Measuring and monitoring are essential to the effective management of natural capital by cities. Qualitative and quantitative indicators can convey valuable information on the status and trends of natural capital stocks, the flows of services they generate, the efficacy of conservation measures, and the impacts of urban consumption on nature globally. In recent years, a plethora of monitoring systems have been developed with different methodologies and approaches. This has resulted in a ‘paradox of choice’ and limited meaningful comparison of measurements over space and time.
To streamline data collection and optimise data utility, there is a need for greater harmonisation and standardisation of indicators. There is a need for a comprehensive system of indicators, flexible enough to cater to a wide range of users, but firm enough to facilitate comparative measurement. The need is somewhat urgent given the accelerated loss of biodiversity worldwide, the extraordinary potential for cities to ameliorate or exacerbate the crisis, the imperative to strengthen urban resilience in the face of climate change, and the necessity for all institutions to make measurable contributions to targets in the post-2020 global biodiversity framework. As a standard-setting organisation with a broad membership base, the International Union for Conservation of Nature (IUCN) is well placed to lead such a process.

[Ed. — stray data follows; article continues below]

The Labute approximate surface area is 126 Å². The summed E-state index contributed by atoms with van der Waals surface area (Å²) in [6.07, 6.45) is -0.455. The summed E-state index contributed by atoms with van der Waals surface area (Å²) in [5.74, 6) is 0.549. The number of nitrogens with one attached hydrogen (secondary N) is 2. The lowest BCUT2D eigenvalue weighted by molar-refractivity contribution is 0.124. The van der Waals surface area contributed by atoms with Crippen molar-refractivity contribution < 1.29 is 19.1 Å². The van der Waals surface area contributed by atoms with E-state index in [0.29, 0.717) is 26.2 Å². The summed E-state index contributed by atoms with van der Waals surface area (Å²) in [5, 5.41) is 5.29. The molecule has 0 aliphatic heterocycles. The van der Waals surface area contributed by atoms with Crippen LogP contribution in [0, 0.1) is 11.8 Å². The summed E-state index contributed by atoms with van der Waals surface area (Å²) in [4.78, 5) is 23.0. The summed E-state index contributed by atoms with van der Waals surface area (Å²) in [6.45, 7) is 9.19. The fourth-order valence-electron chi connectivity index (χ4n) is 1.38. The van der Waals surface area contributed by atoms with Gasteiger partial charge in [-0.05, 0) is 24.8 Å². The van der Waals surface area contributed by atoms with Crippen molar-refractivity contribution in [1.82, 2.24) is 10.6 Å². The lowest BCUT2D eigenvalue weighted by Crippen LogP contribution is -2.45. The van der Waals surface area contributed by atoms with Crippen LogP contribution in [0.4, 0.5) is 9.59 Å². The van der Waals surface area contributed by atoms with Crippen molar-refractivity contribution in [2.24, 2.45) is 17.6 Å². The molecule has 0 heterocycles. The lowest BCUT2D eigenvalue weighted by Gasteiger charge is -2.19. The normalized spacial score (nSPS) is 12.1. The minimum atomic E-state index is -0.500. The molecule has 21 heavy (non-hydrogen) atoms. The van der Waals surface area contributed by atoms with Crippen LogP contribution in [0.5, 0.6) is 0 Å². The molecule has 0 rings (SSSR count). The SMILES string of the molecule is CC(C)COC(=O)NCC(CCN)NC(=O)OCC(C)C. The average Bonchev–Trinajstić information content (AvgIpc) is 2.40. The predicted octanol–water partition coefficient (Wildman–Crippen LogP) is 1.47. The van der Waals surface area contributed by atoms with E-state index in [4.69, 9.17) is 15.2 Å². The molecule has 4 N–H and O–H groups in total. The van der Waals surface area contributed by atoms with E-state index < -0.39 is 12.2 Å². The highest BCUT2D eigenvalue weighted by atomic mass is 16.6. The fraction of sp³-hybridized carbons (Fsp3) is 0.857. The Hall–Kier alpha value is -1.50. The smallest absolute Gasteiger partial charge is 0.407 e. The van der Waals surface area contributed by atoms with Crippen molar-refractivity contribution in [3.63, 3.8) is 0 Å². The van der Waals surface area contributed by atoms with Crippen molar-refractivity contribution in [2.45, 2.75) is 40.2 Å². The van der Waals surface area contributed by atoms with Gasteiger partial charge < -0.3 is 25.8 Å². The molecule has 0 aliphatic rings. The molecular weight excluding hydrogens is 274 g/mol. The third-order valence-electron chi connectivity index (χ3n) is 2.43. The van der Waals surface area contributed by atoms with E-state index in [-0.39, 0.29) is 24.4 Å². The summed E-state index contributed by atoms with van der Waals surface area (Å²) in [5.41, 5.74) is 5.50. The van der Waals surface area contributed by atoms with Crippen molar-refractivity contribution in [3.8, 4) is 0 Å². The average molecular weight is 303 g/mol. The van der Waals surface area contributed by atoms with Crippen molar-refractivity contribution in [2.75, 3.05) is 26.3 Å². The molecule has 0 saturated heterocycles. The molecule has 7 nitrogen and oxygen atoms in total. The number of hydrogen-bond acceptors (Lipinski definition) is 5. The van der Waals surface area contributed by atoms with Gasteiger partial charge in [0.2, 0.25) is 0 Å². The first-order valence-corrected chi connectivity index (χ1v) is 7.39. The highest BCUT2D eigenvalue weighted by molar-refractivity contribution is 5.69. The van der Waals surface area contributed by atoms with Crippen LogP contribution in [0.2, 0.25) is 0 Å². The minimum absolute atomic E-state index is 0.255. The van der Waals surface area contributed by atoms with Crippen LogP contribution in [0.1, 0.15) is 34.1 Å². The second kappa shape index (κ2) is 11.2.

In September 2018, IUCN launched the Urban Alliance – a broad coalition of IUCN constituents working towards “a world in which nature thrives in cities, delivering solutions to multiple environmental, social and economic challenges.” With the financial support of Arcadia – a charitable fund of Lisbet Rausing and Peter Baldwin, the IUCN Urban Alliance committed to developing the IUCN Urban Nature Indexes (UNI) to measure the ecological performance of cities. The UNI was intended to bring together existing indicators and data sources to create a single coherent yet flexible tool of value to local governments.
A two-year development process ensued. It entailed multiple workshops, webinars, and consultations. It involved scores of experts from local governments and IUCN constituencies. From the process, emerged 30 indicator topics nested within six themes, constituting the first public version of the UNI and the subject of this report.
While local governments are the primary intended users, the results generated will be of interest to anyone concerned with the relationship between cities and nature, and its implications for human health and wellbeing.
To expedite the rollout of the UNI, IUCN has built an interactive digital platform to present the indicators, provide implementation guidance, and share the results of participating cities.
The IUCN Urban Nature Indexes can be found here.
In June 2023, IUCN organised a series of webinars to present the IUCN Urban Nature Indexes (UNI) and its web-platform, in collaboration with the Urban Biodiversity Hub (UBHub).